frequently. Higher temperatures also shorten the time it takes for the pathogens the mosquitoes carry to mature to an infectious state. The graph below compares the transmission window of malaria in India in 2000 and 2080.

illnesses, such as cholera and shellfish poisoning. Human migration and damage to health infrastructures from the projected increase in climate variability could indirectly contribute to disease transmission. Human susceptibility to infections might be further compounded by malnutrition due to climate stress on agriculture and potential alterations in the human immune system caused by increased flux of ultraviolet radiation.

Many vector-borne diseases that are likely to be affected by climate change have been ranked by WHO as the most important tropical diseases in the world. The human impact of these diseases is enormous. They affect productivity and cause a vicious spiral of poverty and disability. The distribution and seasonality of many of these diseases may be influenced by climate change. Increases in temperature would tend to accelerate vector life cycles and would also decrease the incubation period of the parasite or virus.

Rodent population is also influenced by climate anomalies. Prolonged droughts deplete rodent predators (owls, snakes etc), whereas rains provide new food supplies. The Hanta Virus is a deadly respiratory disease carried by wild rodents. With global warming, the population of rodents will soar because there will be long periods of drought followed by warm, early spring, and rodents thrive in these climate conditions. If a person comes in contact with a rodent or if one breathes air that contains their waste you could get the virus. Dogs and cats are not known to carry the Hanta Virus. People most likely to get it are people who work in fields, or install and fix things in basements or attics where rodents can nest.1

Fig: Malaria Transmission Window in 2080

Climate Change also affects algae. The growth of algae in surface waters, estuaries and coastal waters is sensitive to temperature. About 40 of the 5000 species of marine phytoplankton (algae) can produce biotoxins, which may reach human consumers through shellfish. Warmer sea temperatures can encourage a shift in species composition of algae towards the more toxic dinoflagellates. It is also seen that growth of algae potentiates the transmission of cholera. Electron microscopy has shown that algae and the zooplankton that feed upon them provide a natural refuge for Vibrio cholerae, where, under normal conditions, the bacteria exist in a nonculturable, dormant state. An increase in sea surface temperature, along with high nutrient levels (eutrophication) that stimulate algae growth and deplete oxygen, can activate the blooms and vibrios. Sea surface temperature in the Bay of Bengal is correlated with algal blooms and outbreaks of cholera in Bangladesh. Climate variability and change may thus influence the introduction of cholera into coastal populations. 2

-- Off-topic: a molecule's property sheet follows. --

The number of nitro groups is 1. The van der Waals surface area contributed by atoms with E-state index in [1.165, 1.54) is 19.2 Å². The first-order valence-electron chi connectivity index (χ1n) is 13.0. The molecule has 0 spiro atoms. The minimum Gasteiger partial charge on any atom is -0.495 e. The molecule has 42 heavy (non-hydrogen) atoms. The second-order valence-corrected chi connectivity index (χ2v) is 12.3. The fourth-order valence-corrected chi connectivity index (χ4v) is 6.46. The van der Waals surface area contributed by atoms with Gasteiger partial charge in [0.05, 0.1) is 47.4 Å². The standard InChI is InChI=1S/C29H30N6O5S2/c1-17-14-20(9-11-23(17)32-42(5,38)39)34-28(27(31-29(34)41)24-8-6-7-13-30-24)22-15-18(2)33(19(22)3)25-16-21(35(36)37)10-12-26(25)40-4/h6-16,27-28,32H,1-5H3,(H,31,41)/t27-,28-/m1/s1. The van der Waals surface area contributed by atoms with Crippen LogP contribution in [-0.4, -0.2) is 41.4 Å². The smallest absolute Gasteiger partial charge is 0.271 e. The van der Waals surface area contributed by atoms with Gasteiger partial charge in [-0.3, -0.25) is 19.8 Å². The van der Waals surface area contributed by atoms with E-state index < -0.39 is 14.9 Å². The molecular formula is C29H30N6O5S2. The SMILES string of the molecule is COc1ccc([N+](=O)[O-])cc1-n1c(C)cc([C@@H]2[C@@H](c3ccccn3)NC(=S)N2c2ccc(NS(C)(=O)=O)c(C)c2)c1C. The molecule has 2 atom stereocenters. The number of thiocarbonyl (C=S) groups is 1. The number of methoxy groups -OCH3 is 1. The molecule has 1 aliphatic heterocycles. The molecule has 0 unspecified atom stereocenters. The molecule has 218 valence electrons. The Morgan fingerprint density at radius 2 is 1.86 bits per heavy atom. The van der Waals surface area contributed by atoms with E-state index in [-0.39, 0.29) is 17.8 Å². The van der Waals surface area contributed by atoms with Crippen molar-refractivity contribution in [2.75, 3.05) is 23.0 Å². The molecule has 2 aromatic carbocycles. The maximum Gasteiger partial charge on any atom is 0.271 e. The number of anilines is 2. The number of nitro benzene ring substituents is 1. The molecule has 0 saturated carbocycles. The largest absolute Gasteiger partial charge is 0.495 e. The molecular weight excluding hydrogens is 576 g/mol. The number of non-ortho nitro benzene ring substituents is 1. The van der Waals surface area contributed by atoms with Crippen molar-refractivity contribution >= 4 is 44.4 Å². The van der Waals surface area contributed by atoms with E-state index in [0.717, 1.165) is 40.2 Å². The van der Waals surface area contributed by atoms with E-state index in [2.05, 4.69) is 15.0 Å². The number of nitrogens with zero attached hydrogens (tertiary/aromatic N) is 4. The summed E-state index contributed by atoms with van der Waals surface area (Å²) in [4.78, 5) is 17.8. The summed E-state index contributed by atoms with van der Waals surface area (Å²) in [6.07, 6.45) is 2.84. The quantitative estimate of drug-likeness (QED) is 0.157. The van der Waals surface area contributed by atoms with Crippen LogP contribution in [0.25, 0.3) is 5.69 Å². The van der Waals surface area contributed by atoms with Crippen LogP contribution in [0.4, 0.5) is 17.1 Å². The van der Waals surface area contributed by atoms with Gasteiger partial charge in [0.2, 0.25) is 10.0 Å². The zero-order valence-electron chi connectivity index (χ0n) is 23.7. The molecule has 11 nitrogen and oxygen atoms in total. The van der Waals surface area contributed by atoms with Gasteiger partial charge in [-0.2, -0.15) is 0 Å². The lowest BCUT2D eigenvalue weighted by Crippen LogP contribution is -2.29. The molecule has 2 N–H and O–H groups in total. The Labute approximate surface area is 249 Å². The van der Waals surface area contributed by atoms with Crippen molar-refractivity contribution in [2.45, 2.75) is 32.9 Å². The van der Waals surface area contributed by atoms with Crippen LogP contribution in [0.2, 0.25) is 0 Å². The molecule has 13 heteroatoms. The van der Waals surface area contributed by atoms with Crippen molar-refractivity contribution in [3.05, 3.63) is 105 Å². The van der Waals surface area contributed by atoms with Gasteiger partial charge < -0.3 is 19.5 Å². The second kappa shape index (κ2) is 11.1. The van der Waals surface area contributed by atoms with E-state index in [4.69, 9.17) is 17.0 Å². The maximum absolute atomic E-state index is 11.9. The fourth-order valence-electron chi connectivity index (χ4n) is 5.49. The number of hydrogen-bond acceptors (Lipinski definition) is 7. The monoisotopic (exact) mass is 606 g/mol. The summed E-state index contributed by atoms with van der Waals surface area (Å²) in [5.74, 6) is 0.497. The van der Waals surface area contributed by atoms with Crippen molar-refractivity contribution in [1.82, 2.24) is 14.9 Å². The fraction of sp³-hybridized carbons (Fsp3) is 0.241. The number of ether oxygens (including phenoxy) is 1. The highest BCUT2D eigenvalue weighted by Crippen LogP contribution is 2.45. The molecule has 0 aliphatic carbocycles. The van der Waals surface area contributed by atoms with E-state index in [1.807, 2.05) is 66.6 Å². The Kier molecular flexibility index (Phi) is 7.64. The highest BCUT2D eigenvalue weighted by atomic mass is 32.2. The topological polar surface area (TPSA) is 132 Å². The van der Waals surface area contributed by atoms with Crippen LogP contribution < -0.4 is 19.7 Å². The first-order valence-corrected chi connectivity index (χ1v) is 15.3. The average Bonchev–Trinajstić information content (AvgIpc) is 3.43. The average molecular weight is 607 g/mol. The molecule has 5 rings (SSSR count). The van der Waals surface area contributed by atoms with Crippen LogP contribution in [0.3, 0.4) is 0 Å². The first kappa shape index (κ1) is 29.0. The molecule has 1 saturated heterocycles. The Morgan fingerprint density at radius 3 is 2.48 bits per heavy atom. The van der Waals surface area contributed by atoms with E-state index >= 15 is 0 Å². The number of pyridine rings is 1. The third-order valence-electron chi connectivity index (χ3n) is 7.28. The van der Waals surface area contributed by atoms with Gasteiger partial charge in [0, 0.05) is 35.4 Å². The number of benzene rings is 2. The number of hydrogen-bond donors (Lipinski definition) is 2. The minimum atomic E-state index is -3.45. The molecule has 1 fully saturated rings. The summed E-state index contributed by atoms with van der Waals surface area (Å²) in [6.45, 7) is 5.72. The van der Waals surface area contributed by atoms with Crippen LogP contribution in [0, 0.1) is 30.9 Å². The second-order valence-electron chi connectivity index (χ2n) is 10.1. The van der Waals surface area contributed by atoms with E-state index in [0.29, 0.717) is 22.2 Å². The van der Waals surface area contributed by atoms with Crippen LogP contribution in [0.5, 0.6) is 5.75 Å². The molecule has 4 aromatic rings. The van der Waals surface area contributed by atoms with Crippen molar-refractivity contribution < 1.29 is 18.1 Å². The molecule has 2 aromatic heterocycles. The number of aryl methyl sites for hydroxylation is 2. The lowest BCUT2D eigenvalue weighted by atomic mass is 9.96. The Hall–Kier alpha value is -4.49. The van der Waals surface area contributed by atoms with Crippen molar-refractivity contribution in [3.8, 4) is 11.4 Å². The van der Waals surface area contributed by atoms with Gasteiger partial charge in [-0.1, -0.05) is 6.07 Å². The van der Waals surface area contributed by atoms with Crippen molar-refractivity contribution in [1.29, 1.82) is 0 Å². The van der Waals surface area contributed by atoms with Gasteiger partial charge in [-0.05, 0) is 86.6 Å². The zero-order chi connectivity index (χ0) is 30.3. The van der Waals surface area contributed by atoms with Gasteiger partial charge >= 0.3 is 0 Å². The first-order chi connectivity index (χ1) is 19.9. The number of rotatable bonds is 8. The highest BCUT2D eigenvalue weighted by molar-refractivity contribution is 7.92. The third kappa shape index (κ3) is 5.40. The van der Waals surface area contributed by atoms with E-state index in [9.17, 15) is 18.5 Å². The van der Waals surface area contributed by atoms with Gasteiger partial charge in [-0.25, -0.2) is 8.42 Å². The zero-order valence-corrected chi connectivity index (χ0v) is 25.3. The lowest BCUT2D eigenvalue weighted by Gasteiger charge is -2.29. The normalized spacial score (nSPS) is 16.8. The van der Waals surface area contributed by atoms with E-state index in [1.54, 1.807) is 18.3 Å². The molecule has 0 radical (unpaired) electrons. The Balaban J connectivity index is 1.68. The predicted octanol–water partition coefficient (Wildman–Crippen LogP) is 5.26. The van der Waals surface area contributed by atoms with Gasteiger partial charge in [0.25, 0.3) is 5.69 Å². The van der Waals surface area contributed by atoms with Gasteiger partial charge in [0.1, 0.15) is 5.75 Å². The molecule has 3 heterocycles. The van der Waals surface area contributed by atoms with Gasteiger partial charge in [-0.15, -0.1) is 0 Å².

The incidence of mosquito-borne diseases, including malaria, dengue, and viral encephalities, are among those diseases most sensitive to climate. Climate change would directly affect disease transmission by shifting the vector's geographic range and increasing reproductive and biting rates and by shortening the pathogen incubation period. Climate-related increases in sea surface temperature and sea level can lead to higher incidence of water-borne infectious and toxin-related

It is evident from the above cases that changes in temperatures facilitates growth in diseases. If this rise in temperature continues, what will happen to India with the 2-degree rise in temperature? Will cities shut down for days on end as it is happening


due to swine flu? It is in our hands to control the carbon levels if we want our future generation to live in a cleaner surrounding. If each of us do our bit, there is a surely a definitive chance for a greener tomorrow!